Noah Webster’s 1828 Dictionary
ENFORM — ENLARGEDLY
ENFOULDERED, a. Mixed with lightning. [Not in use.]
1. To make free of a city, corporation or state; to admit to the privileges of a freeman. The English colonies were enfranchised by special charters.
2. To free or release from custody.
3. To naturalize; to denizen; to receive as denizens; as, to enfranchise foreign words.
ENFRANCHISED, pp. Set free; released from bondage.
1. Admitted to the rights and privileges of freemen.
ENFRANCHISEMENT, n. Release from slavery or custody.
1. The admission of persons to the freedom of a corporation or state; investiture with the privileges of free citizens; the incorporating of a person into any society or body politic.
ENFRANCHISER, n. One who enfranchises.
ENFRANCHISING, ppr. Setting free from slavery or custody; admitting to the rights and privileges of denizens or free citizens in a state, or to the privileges of a free man in a corporation.
ENFROWARD, v.t. To make froward or perverse. [Not used.]
ENFROZEN, a. Frozen; congealed. [Not used.]
1. To make liable for a debt to a creditor; to bind one’s self as surety.
2. To pawn; to stake as a pledge.
3. To enlist; to bring into a party; as, to engage men for service; to engage friends to aid in a cause.
4. To embark in an affair; as, be not hasty to engage yourself in party disputes.
5. To gain; to win and attach; to draw to.
Good nature engages every one to its possessor.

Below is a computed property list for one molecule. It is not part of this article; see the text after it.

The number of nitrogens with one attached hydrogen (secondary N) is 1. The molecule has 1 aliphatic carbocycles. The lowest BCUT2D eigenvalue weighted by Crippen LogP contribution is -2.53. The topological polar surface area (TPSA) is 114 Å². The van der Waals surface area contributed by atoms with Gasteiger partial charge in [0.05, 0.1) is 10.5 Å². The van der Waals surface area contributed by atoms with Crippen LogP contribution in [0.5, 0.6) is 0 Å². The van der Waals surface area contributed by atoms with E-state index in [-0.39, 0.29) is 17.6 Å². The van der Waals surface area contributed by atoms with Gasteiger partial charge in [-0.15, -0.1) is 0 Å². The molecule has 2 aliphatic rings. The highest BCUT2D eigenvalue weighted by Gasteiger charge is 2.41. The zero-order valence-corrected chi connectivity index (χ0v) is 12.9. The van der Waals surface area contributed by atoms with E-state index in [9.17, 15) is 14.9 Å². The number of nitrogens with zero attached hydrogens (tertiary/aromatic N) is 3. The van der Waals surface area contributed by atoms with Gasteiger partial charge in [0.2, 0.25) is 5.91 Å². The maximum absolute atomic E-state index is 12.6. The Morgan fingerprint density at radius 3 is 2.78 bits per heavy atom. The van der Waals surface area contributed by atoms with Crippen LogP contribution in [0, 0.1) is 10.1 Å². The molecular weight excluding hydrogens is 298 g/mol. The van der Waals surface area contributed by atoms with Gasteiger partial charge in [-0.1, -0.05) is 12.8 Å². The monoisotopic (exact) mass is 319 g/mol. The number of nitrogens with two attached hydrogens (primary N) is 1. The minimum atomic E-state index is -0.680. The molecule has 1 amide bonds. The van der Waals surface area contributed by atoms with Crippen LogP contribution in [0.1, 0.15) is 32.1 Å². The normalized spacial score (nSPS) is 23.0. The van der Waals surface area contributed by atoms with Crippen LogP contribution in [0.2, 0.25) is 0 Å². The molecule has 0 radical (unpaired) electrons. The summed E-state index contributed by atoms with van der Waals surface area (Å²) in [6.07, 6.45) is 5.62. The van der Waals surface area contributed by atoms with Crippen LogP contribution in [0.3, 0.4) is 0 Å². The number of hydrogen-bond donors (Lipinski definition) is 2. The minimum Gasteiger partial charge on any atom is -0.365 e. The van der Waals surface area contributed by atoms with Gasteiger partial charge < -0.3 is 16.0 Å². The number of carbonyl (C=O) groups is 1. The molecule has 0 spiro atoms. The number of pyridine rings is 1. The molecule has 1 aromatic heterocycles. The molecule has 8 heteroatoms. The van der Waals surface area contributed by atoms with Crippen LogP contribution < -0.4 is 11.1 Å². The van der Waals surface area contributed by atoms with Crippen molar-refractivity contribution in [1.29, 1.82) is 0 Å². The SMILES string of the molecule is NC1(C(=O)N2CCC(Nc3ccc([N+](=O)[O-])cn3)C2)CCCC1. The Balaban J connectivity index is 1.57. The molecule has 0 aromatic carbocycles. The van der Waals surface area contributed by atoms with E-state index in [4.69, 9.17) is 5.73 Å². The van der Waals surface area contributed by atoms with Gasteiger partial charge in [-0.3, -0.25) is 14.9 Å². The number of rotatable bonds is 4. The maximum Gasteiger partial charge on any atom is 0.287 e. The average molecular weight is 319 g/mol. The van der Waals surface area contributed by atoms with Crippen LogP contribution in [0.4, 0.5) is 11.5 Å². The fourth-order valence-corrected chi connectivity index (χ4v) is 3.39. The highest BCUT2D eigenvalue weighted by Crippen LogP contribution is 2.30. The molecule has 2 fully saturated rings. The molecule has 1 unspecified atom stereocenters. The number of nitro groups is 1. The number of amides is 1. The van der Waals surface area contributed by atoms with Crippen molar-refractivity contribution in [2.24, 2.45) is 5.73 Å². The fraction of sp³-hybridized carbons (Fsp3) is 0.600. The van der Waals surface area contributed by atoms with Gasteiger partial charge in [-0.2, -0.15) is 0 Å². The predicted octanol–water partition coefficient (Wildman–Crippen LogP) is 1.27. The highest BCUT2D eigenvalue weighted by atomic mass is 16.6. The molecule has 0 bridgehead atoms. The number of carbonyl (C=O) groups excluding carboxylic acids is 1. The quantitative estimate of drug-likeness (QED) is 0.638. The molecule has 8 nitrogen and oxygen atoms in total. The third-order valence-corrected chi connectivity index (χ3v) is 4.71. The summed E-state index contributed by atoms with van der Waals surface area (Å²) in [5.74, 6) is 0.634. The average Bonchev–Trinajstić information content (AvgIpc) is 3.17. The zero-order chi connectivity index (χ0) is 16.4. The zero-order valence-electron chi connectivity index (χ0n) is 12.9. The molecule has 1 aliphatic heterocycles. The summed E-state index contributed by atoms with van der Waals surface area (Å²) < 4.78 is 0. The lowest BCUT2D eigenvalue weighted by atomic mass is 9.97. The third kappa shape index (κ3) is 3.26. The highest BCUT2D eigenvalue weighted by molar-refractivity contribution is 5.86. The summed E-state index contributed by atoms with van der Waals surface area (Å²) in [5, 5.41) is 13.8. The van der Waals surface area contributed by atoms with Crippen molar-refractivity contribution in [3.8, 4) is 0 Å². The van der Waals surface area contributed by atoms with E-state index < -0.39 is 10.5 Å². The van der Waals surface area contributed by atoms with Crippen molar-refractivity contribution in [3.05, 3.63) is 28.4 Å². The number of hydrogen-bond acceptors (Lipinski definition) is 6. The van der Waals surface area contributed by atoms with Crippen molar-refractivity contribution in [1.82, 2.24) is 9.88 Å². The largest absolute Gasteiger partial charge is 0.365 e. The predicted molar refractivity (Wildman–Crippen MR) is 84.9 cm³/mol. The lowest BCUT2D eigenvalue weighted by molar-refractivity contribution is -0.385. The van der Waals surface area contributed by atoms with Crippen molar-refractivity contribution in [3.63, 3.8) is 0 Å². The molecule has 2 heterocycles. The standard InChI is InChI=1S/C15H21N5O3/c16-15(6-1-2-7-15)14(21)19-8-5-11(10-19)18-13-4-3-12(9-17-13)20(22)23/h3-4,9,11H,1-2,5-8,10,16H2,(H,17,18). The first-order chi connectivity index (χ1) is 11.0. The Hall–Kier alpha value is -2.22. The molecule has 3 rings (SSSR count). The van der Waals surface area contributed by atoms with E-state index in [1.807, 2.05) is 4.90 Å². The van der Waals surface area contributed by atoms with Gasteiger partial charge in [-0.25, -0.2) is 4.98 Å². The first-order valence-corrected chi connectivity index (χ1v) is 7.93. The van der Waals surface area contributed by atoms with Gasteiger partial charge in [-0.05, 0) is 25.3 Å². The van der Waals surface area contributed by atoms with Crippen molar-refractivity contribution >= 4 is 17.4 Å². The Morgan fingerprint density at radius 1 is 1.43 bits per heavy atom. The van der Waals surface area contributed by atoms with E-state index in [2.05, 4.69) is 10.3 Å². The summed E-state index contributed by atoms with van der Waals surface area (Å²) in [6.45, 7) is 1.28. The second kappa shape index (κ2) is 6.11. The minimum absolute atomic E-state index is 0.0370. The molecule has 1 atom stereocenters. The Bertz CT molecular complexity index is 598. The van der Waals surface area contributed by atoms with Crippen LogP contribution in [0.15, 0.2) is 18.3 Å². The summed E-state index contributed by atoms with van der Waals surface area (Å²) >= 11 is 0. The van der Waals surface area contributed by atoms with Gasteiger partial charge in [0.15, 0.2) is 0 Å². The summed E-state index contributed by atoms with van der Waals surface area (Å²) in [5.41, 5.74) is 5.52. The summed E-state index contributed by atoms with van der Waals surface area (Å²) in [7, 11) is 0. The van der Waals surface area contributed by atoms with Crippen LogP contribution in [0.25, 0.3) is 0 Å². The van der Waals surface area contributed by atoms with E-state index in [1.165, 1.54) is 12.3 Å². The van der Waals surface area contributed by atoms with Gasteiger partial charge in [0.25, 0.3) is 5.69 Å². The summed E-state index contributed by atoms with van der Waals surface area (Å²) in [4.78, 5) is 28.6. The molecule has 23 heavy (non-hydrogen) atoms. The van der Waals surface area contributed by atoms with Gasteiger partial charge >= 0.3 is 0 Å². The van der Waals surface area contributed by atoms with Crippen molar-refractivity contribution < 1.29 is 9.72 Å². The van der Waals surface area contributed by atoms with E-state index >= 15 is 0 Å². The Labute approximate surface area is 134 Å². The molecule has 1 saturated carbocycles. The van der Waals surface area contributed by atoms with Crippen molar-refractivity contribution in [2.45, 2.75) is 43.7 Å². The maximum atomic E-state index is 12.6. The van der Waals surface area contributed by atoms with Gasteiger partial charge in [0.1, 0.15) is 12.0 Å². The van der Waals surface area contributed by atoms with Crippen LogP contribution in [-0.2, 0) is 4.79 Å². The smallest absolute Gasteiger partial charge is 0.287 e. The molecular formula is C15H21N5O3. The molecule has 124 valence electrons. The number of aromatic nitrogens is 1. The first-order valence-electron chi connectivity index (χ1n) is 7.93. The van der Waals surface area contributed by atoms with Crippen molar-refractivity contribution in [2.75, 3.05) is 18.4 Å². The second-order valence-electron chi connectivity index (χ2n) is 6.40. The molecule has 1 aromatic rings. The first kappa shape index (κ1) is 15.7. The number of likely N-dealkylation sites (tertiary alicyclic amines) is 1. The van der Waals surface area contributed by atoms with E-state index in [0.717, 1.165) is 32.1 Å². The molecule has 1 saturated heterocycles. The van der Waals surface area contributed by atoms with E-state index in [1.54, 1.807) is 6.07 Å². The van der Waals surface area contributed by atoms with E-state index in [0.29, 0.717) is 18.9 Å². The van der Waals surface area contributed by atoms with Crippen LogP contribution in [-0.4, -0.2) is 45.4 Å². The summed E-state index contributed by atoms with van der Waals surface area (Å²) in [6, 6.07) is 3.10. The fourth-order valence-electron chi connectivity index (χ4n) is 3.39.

To very duty he could minds engage.
6. To unite and bind by contract or promise. Nations engage themselves to each other by treaty. The young often engage themselves to their sorrow.
7. To attract and fix; as, to engage the attention.
8. To occupy; to employ assiduously. We were engaged in conversation. The nation is engaged in war.
9. To attack in contest; to encounter. The army engaged the enemy at ten o’clock. The captain engaged the ship, at point blank distance.
ENGAGE, v.i. To encounter; to begin to fight; to attack in conflict. The armies engaged at Marengo, in a general battle.
1. To embark in any business; to take a concern in; to undertake. Be cautious not to engage in controversy, without indispensable necessity.
2. To promise or pledge one’s word; to bind one’s self; as, a friend has engaged to supply the necessary funds.
ENGAGED, pp. or a. Pledged; promised; enlisted; gained and attached; attracted and fixed; embarked; earnestly employed; zealous.
ENGAGEDLY, adv. With earnestness; with attachment.
ENGAGEDNESS, n. The state of being seriously and earnestly occupied; zeal; animation.
ENGAGEMENT, n. The act of pawning, pledging or making liable for debt.
1. Obligation by agreement or contract. Men are often more ready to make engagements than to fulfil them.
2. Adherence to a party or cause; partiality.
3. Occupation; employment of the attention.
Play, by too long or constant engagement, becomes like an employment or profession.
4. Employment in fighting; the conflict of armies or fleets; battle; a general action; appropriately the conflict of whole armies or fleets, but applied to actions between small squadrons or single ships, rarely to a fight between detachments of land forces.
5. Obligation; motive; that which engages.
ENGAGER, n. One that enters into an engagement or agreement.